MIPTV: Big battles on screen and between buyers
by Birgit Heidsiek
- The event taught those present that the value of a product is also measured by its potential impact in the digital space
The barriers and borders between different cultures, countries, and even film, TV and online formats don’t matter anymore – this was the bottom line at MIPTV 2015. The four-day event in Cannes brought together 11,000 participants from over 100 countries, including around 4,000 buyers. Among the big business deals announced was FremantleMedia’s joint venture with Shanghai Media Group, BesTV and China Media Capital to create and develop formats for the Chinese markets. Another transnational agreement was filed by NBCUniversal International Television Production, TF1 and Germany’s RTL. The TV trio will co-finance, develop and produce three English-language crime and legal series.
The American-French connection was continued by Disney’s Maker Studios. The largest content network on YouTube closed a co-operative deal with France’s Canal+ Group in order to provide programming for its streaming services. “There is not one show that we produce today,” stated Marc-Antoine d’Halluin, of Zodiak Media, “where we do not think, together with the broadcaster that commissioned the show, about what the impact will be in the digital space.”
The “Millennial Shift” was a key theme at this year’s MIPTV. The millennials – people born between 1980 and 2000 – are becoming the driving force behind change and development in the entertainment industry through the way they are producing, watching and interacting with content across all platforms. “In a world where 50% of 18- to 32-year-olds browse the internet while watching television, creating brand addiction is a necessity,” said Tim Pastore, president, original programming and production for the National Geographic Channel. At MIPTV, advertisers and brands learned the lesson that entertainment is key to getting the brand message across.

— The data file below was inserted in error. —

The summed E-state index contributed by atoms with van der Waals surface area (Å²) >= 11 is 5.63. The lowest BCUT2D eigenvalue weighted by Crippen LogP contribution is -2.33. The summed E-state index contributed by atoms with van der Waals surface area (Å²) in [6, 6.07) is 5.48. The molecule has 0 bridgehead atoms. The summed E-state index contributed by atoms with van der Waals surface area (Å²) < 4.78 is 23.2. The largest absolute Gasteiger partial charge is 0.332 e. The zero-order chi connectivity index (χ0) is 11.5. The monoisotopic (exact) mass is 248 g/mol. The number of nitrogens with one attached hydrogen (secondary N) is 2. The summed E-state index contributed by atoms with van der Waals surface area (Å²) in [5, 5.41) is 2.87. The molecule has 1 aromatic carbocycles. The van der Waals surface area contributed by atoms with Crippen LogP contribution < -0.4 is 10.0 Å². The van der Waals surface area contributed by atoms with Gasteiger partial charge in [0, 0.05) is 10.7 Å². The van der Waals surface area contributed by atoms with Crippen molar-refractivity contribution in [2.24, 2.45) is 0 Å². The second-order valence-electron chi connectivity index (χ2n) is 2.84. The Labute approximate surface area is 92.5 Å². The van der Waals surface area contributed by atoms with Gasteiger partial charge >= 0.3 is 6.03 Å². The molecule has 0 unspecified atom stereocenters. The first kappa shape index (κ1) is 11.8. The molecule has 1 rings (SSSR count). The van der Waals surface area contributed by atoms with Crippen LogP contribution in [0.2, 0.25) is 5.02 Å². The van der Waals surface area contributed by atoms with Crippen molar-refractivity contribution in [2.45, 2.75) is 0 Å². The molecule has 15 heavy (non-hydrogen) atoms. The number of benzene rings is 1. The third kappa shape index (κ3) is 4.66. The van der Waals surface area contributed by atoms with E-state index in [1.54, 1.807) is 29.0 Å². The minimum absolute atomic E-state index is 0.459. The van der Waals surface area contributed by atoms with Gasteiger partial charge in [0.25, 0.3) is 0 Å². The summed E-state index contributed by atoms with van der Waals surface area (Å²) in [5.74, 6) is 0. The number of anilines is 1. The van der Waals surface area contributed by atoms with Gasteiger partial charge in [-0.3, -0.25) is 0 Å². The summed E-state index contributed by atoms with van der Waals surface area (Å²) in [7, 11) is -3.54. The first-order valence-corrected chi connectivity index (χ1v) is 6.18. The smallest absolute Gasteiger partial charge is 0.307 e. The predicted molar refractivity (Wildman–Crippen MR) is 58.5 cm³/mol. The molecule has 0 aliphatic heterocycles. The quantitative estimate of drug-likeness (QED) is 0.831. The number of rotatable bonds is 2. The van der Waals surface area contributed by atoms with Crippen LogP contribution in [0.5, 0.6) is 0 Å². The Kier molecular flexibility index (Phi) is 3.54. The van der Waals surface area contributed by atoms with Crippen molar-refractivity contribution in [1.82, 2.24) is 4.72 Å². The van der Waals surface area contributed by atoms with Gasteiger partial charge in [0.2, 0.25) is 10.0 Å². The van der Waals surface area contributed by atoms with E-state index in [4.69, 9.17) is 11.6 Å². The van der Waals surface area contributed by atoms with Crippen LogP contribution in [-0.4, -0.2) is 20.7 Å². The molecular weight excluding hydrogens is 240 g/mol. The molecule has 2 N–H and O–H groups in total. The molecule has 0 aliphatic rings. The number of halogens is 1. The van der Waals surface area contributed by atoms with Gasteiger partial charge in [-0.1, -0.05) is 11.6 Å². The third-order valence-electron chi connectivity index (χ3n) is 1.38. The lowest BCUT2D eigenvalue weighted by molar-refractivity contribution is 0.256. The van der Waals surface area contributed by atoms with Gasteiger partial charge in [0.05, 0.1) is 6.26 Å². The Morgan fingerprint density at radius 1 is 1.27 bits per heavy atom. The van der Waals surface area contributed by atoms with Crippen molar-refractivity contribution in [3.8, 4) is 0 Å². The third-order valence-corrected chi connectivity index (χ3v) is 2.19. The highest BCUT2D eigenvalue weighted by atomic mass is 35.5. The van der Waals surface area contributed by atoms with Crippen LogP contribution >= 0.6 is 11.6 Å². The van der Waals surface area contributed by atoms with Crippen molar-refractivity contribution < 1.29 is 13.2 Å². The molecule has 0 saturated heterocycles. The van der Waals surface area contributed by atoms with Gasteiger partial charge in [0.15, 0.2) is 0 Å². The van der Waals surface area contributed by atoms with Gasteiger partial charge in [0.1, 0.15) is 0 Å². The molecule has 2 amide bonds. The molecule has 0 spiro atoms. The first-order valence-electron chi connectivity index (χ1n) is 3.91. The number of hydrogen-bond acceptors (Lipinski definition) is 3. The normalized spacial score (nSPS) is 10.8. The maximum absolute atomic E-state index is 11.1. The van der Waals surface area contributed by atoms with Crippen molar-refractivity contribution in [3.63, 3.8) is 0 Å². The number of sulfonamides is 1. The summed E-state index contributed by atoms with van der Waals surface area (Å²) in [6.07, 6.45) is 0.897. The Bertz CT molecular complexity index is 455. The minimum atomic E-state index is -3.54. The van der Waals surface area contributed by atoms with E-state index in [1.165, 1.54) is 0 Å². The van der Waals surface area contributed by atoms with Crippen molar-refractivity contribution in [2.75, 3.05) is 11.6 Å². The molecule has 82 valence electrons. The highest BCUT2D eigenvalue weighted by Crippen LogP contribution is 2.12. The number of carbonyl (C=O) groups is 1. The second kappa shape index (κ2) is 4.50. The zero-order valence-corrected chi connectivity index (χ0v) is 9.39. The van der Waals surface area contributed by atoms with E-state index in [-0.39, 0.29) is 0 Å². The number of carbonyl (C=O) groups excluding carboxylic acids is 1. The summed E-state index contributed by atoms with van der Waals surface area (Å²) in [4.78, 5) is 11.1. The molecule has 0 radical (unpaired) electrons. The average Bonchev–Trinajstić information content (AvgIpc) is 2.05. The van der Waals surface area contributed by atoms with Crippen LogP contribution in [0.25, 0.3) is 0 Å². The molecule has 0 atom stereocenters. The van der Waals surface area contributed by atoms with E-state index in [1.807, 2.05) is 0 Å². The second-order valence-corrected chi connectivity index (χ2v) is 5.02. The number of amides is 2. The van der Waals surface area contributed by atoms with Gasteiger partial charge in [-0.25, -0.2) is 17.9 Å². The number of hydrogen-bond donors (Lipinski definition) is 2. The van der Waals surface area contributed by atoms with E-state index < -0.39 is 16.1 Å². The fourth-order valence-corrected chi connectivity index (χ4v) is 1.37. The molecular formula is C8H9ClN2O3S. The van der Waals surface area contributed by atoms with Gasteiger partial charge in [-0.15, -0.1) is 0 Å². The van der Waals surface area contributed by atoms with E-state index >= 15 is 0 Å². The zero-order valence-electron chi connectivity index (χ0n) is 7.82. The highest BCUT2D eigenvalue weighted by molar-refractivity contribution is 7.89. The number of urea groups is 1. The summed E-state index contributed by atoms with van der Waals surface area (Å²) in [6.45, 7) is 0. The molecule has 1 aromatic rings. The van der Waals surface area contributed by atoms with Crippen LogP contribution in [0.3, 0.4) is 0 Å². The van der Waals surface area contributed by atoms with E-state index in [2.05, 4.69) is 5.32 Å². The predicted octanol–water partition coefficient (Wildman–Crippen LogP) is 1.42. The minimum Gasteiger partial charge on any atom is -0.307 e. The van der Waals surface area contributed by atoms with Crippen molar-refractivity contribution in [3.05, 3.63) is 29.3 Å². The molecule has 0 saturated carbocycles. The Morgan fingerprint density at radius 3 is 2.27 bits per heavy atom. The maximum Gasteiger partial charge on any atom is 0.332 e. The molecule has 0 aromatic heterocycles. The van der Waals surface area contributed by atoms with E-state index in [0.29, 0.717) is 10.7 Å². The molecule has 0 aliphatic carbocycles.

Nevertheless, it is still great content that attracts audiences. Sales companies such as Global Screen reported that international buyers were particularly interested in their new TV movies and family entertainment programmes. A title that received strong interest from France, Spain, Italy, Scandinavia, Asia and Eastern European territories is the adaptation of Ken Follett's globally bestselling novel A Dangerous Fortune, which will be directed by Christian Schwochow (November Child [+see also:
film profile], Cracks in the Shell [+see also:
film profile]) and produced by Constantin Television for ZDF.
The Norwegian World War 2 series The Heavy Water War, in which the Nazis try to develop an atom bomb, is also selling well worldwide. At MIPTV, Svensk Filmindustri sold the most-watched Norwegian TV series to Arrow Films for a release on Channel 4. Meanwhile, FremantleMedia International sealed a deal with pay-TV giant CanalPlus on the Cold War series Deutschland 83 by Edward Berger and Samira Radsi, which premiered at the Berlin International Film Festival earlier this year.
Lastly, FremantleMedia CEO Cecile Frot-Coutaz was awarded the MIPTV 2015 Médaille d’Honneur. In her acceptance speech, she revealed that she grew up in a small village in the French Alps, where she often didn’t have access to a television.